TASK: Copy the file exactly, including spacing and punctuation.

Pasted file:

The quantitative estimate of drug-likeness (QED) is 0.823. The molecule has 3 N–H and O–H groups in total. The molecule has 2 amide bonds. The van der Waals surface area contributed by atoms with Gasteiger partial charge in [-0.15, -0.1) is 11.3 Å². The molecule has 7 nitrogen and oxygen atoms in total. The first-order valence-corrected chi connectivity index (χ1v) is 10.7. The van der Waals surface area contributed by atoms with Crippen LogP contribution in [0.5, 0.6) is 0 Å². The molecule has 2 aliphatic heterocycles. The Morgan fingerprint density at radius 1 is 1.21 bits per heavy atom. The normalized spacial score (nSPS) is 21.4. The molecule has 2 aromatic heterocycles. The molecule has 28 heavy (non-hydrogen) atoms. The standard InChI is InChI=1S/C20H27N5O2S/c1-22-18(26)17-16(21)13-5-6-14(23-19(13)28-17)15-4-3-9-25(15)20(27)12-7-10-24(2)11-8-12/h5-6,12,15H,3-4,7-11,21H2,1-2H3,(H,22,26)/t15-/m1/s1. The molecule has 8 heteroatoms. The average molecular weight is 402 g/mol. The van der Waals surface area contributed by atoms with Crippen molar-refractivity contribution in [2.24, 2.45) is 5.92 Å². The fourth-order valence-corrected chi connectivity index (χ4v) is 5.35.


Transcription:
The quantitative estimate of drug-likeness (QED) is 0.823. The molecule has 3 N–H and O–H groups in total. The molecule has 2 amide bonds. The van der Waals surface area contributed by atoms with Gasteiger partial charge in [-0.15, -0.1) is 11.3 Å². The molecule has 7 nitrogen and oxygen atoms in total. The first-order valence-corrected chi connectivity index (χ1v) is 10.7. The van der Waals surface area contributed by atoms with Crippen LogP contribution in [0.5, 0.6) is 0 Å². The molecule has 2 aliphatic heterocycles. The Morgan fingerprint density at radius 1 is 1.21 bits per heavy atom. The normalized spacial score (nSPS) is 21.4. The molecule has 2 aromatic heterocycles. The molecule has 28 heavy (non-hydrogen) atoms. The standard InChI is InChI=1S/C20H27N5O2S/c1-22-18(26)17-16(21)13-5-6-14(23-19(13)28-17)15-4-3-9-25(15)20(27)12-7-10-24(2)11-8-12/h5-6,12,15H,3-4,7-11,21H2,1-2H3,(H,22,26)/t15-/m1/s1. The molecule has 8 heteroatoms. The average molecular weight is 402 g/mol. The van der Waals surface area contributed by atoms with Crippen molar-refractivity contribution in [2.24, 2.45) is 5.92 Å². The fourth-order valence-corrected chi connectivity index (χ4v) is 5.35.